China and Russia are revisionist powers in as much as they share a commitment to creating a “post-West” global order which takes their interests into account and is conducive to authoritarian rule, according to a new analysis. Presidents Vladimir Putin and Xi Jinping are both authoritarian leaders whose primary preoccupation is regime survival and who are allergic to Western criticisms of their domestic systems and the repressive policies of their respective governments, argues Angela Stent, Nonresident Senior Fellow in Foreign Policy at Brookings’ Center on the United States and Europe:
There are significant asymmetries in the relationship, and mutual mistrust remains, especially in Russia’s rapidly depopulating Far East, where Chinese traders and entrepreneurs are abundant. Nevertheless, ..those who believe that Russia would be willing to distance itself from China and align itself with Washington against Beijing underestimate the extent to which China’s unequivocal support of Russia’s domestic system is an existential issue for the Putin regime……Their shared suspicion of the United States and commitment to creating a global order that will enable them to maintain their authoritarian regimes will continue to bind them together. What remains unknown is the extent to which both countries might join forces in the cyber area to undermine U.S. interests in the future.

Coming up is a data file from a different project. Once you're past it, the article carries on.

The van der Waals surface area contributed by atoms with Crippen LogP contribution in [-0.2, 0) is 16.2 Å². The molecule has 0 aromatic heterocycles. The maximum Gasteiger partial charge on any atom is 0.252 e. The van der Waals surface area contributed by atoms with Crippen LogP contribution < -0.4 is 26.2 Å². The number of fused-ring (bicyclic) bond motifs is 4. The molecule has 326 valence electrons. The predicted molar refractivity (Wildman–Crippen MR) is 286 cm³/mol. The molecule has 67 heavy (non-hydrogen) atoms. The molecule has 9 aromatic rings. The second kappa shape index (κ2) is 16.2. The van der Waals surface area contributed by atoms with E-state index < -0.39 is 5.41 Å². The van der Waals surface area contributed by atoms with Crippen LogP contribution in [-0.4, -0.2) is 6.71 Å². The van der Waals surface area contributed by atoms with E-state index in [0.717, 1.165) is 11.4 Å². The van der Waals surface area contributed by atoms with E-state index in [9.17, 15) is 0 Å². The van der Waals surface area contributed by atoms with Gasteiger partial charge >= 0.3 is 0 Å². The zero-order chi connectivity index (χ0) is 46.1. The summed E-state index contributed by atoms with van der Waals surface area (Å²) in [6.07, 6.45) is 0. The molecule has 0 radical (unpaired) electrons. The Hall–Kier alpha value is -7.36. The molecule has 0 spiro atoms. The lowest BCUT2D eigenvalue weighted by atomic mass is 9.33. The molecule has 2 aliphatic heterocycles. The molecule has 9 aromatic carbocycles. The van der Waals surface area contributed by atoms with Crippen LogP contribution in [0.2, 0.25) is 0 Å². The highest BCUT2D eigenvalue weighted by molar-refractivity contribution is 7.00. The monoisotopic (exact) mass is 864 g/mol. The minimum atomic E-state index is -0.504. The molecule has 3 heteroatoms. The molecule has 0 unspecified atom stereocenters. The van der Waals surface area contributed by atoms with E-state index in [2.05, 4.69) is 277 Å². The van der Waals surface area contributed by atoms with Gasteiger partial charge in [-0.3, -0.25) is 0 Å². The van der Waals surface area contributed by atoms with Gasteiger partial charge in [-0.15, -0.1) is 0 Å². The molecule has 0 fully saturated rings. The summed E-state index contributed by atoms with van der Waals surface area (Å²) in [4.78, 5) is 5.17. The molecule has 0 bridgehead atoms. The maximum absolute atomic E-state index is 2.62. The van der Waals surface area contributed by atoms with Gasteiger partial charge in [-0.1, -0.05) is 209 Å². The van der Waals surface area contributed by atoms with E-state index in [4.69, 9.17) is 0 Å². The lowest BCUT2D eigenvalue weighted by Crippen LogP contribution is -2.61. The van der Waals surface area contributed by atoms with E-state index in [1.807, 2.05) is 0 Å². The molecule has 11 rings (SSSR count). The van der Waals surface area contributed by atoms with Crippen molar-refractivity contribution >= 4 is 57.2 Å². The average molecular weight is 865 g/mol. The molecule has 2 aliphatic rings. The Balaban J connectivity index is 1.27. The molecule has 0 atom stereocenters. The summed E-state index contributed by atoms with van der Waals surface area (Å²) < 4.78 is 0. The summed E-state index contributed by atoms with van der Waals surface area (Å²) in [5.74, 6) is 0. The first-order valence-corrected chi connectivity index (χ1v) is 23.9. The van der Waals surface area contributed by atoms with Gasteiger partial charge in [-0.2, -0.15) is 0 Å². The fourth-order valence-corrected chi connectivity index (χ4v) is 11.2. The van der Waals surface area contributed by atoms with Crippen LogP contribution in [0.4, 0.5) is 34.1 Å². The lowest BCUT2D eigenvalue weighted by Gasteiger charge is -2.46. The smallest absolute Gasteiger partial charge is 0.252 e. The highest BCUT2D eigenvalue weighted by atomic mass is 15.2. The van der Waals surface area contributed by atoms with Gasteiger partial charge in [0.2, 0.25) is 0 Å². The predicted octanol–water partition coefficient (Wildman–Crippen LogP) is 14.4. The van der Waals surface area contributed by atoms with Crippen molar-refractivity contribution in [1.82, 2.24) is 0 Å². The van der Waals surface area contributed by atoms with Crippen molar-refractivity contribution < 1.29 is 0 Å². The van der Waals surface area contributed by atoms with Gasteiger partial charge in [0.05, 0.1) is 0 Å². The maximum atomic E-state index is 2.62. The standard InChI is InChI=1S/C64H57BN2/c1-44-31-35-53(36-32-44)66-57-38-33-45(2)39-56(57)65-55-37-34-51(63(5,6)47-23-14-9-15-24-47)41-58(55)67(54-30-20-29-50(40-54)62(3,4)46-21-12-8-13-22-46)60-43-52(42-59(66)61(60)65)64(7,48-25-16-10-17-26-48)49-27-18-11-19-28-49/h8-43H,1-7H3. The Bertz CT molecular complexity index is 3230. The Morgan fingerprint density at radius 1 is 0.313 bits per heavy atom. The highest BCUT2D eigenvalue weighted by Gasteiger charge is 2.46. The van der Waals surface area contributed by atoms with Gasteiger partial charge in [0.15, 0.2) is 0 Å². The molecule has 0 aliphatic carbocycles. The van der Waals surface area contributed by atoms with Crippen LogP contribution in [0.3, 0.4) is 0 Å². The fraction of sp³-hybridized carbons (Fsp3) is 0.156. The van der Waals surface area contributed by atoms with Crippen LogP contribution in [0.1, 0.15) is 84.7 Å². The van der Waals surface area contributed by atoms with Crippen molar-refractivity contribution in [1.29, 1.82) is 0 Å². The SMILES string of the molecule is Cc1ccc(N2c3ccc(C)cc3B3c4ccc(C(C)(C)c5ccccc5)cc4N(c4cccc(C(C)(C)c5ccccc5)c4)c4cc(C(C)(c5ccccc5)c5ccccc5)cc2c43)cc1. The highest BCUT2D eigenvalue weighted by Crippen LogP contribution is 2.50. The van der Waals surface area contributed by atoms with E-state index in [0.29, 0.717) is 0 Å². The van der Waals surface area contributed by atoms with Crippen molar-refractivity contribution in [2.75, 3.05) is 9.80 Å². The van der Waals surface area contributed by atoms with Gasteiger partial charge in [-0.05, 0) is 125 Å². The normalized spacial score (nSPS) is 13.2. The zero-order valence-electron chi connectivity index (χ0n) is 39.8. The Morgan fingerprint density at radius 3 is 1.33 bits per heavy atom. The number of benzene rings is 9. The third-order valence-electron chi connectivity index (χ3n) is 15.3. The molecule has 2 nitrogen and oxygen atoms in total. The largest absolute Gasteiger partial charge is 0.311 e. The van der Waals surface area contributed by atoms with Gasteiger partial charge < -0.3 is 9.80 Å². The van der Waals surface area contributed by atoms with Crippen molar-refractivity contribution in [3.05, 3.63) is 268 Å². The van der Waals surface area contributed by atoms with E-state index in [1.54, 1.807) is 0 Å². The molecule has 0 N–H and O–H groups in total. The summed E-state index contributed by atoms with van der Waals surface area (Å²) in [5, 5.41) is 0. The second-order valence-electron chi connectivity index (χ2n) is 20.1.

“While differing in their targets and approaches, Chinese and Russian influence operations [what a National Endowment for Democracy (NED) report calls ‘sharp power‘] increasingly draw upon similar tools (e.g., social media, state media, and co-opting media outlets in target countries) to induce instability in democratic societies,” Stent adds in Russia and China: Axis of revisionists? “But, while they promote instability in democracies, they are both preoccupied with preventing popular discontent from threatening their rule and support each other in repressing any hint of ‘color’ revolutions.” RTWT